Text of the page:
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Southern Historical Society Papers, Volume 33. (ed. Reverend J. William Jones) 40 0 Browse Search
James Barnes, author of David G. Farragut, Naval Actions of 1812, Yank ee Ships and Yankee Sailors, Commodore Bainbridge , The Blockaders, and other naval and historical works, The Photographic History of The Civil War: in ten volumes, Thousands of Scenes Photographed 1861-65, with Text by many Special Authorities, Volume 6: The Navy. (ed. Francis Trevelyan Miller) 30 0 Browse Search
Harper's Encyclopedia of United States History (ed. Benson Lossing) 28 0 Browse Search
William Schouler, A history of Massachusetts in the Civil War: Volume 1 28 0 Browse Search
Benson J. Lossing, Pictorial Field Book of the Civil War. Volume 2. 24 0 Browse Search
The Photographic History of The Civil War: in ten volumes, Thousands of Scenes Photographed 1861-65, with Text by many Special Authorities, Volume 1: The Opening Battles. (ed. Francis Trevelyan Miller) 22 0 Browse Search
Comte de Paris, History of the Civil War in America. Vol. 2. (ed. Henry Coppee , LL.D.) 16 0 Browse Search
HISTORY OF THE TOWN OF MEDFORD, Middlesex County, Massachusetts, FROM ITS FIRST SETTLEMENT, IN 1630, TO THE PRESENT TIME, 1855. (ed. Charles Brooks) 12 0 Browse Search
Thomas Wentworth Higginson, Massachusetts in the Army and Navy during the war of 1861-1865, vol. 2 10 0 Browse Search
Jefferson Davis, The Rise and Fall of the Confederate Government 10 0 Browse Search
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Browsing named entities in Southern Historical Society Papers, Volume 25. (ed. Reverend J. William Jones). You can also browse the collection for Essex or search for Essex in all documents.

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Southern Historical Society Papers, Volume 25. (ed. Reverend J. William Jones), The career of Wise's Brigade, 1861-5. (search)
the commissary of our brigade. But though so well served officially, what I desire to say most gratefully is: that our supplies whilst at Chaffin's were vastly aided and improved by the old folks at home in King and Queen, Gloucester, Mathews, Essex and Accomack and Northampton. The latter counties had to run a blockade through narrow passes in the smallest craft, at night, but they sent clothes and medicine and food. Essex and Mathews and Gloucester poured out their cornucopias upon us; bEssex and Mathews and Gloucester poured out their cornucopias upon us; but Oh! shall I ever forgot the little hen-coop carts of King and Queen. They were constantly coming packed to the tops of their cover-hoops always with good things from the dear mothers and sisters and wives at home! I had seen those little characteristic carts before the war in the market-places of Richmond, and felt a funny feeling about them, such as used to titulate my nerves by seeing the fish-carts around Norfolk and Portsmouth, drawn by the tackies of Blackwater, 130 of which, in a si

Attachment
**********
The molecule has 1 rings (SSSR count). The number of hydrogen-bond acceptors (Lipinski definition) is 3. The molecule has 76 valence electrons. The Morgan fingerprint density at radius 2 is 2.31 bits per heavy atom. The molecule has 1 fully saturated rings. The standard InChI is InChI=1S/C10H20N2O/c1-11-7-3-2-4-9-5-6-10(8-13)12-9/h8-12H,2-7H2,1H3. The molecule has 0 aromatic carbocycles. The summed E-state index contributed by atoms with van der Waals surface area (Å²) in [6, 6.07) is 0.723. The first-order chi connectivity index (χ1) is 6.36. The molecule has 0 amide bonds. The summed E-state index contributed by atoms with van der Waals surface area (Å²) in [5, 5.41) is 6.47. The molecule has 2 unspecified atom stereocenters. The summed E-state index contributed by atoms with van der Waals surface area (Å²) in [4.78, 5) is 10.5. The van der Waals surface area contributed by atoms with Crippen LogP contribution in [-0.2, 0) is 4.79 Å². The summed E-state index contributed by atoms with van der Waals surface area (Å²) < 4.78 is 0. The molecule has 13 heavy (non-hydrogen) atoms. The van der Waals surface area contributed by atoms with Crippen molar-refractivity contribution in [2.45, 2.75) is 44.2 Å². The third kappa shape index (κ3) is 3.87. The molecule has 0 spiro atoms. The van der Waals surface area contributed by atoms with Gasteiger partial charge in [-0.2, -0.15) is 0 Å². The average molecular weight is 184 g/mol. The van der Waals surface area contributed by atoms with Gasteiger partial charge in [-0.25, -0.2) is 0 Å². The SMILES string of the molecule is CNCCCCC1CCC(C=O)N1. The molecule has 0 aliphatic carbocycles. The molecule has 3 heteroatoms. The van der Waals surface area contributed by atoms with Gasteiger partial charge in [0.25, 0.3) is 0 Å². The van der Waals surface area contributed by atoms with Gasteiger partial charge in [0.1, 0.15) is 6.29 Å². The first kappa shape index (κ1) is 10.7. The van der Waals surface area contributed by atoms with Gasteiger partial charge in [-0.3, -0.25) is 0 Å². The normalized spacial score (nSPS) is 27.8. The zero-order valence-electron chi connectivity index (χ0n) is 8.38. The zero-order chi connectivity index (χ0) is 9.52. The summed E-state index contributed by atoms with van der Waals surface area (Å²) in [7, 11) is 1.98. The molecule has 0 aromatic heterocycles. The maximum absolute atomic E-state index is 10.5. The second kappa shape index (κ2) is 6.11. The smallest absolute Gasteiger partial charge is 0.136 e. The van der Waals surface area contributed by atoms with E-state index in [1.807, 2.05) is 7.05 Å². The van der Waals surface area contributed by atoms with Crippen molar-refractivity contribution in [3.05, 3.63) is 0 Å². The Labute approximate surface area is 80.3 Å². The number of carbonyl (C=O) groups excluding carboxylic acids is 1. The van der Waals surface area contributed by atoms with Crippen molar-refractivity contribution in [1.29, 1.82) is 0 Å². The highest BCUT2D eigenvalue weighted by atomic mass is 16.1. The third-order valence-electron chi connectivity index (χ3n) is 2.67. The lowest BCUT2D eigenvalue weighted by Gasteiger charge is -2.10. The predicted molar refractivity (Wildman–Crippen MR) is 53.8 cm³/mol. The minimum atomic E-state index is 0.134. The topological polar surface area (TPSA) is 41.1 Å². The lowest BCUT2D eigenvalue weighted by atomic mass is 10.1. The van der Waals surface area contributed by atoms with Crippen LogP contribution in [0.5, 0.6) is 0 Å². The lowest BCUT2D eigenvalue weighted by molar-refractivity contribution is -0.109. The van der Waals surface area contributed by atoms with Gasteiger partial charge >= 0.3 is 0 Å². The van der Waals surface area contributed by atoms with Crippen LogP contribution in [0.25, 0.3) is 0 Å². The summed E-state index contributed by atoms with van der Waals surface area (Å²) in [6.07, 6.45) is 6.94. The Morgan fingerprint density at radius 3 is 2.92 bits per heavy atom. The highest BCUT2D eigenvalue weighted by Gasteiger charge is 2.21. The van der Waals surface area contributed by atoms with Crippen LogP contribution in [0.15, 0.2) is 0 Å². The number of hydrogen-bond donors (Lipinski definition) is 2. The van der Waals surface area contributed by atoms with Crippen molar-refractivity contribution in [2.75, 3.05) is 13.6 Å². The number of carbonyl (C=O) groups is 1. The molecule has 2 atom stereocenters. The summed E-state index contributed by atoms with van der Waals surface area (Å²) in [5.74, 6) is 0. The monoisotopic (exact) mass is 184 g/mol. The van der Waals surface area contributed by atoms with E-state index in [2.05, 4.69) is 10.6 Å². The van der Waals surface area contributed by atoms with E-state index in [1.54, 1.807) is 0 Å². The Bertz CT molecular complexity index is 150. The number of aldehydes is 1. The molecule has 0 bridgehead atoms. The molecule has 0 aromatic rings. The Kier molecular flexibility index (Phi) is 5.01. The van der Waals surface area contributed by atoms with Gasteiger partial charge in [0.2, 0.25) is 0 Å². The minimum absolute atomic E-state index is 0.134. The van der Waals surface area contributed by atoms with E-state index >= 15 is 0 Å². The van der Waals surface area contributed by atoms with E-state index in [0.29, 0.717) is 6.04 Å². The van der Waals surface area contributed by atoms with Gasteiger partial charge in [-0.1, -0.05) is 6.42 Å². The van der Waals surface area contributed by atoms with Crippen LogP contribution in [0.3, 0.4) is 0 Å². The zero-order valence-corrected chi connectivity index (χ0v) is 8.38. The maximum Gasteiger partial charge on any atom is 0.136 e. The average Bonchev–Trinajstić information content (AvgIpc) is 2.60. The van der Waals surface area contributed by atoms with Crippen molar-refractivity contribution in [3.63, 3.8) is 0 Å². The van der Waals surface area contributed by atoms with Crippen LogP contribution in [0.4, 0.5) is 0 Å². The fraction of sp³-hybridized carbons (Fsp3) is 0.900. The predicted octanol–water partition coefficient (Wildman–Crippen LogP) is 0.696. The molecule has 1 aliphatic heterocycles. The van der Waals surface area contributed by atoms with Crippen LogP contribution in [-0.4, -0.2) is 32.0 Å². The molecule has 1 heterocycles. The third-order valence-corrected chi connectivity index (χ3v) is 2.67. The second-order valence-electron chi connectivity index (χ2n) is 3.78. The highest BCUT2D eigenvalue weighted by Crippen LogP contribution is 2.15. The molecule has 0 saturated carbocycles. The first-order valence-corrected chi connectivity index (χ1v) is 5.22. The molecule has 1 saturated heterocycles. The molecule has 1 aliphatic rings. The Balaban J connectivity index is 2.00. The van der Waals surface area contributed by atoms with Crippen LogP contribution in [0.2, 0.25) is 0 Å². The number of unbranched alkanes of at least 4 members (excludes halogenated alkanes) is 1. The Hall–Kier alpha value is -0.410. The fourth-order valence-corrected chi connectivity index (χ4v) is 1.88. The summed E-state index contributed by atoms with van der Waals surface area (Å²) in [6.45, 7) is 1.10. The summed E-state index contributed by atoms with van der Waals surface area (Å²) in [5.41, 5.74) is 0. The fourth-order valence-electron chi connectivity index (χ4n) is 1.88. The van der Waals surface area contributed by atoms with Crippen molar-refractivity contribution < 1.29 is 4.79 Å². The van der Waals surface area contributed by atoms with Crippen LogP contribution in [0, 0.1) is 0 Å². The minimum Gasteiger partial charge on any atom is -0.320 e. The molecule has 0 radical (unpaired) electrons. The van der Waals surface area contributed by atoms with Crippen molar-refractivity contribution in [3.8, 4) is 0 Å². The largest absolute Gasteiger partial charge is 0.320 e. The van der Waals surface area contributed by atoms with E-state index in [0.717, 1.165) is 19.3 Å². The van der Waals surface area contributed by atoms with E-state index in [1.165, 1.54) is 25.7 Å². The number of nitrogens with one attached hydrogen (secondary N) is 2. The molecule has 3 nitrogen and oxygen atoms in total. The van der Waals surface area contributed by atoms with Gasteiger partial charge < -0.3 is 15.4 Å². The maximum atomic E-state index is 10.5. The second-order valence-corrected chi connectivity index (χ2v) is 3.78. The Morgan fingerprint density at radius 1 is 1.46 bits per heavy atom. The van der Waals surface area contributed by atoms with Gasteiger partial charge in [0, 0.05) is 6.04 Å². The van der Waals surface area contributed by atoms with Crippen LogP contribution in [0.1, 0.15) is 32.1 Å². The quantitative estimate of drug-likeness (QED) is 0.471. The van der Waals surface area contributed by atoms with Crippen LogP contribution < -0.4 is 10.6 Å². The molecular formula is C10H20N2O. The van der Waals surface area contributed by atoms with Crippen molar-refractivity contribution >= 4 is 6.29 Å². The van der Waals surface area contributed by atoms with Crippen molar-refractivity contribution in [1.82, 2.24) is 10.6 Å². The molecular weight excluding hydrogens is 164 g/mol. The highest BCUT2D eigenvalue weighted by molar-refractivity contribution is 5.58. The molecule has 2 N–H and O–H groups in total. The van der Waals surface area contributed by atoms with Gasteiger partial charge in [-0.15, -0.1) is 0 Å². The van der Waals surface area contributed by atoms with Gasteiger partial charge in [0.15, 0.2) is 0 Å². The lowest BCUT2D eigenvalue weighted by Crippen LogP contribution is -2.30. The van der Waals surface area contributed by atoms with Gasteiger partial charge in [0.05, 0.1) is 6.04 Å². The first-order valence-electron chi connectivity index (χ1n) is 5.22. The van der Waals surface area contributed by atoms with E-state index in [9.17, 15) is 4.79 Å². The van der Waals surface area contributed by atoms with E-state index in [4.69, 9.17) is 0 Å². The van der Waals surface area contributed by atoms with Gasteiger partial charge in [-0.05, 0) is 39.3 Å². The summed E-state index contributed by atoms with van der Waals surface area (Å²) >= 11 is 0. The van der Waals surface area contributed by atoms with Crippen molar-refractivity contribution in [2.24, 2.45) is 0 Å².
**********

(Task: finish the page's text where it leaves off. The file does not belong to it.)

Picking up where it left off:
Southern Historical Society Papers, Volume 25. (ed. Reverend J. William Jones), chapter 1.20 (search)
ion was formed. The question for us to-day is, can these obstacles be removed and our design consummated?. It will not fail. It must not fail. We meet here to-day in the very county in which Robert M. T. Hunter was born, and where his home was; in the county that he loved; among the very people, or their children, whom he loved and respected, and whose unfailing confidence was to him always an inspiration and a just source of pride; to further this tribute to the most distinguished son of Essex. There can be no honor paid to his memory that does not also reflect honor upon this old county on the Rappahannock and upon the Commonwealth of Virginia. I would not be justified in obtruding upon your patience a full and complete account of Mr. Hunter's life and public services. That duty devolves upon his biographer and the future historian who shall faithfully narrate the history of the country from the year 1836 down to the time when the conquest of the Southern States relegated so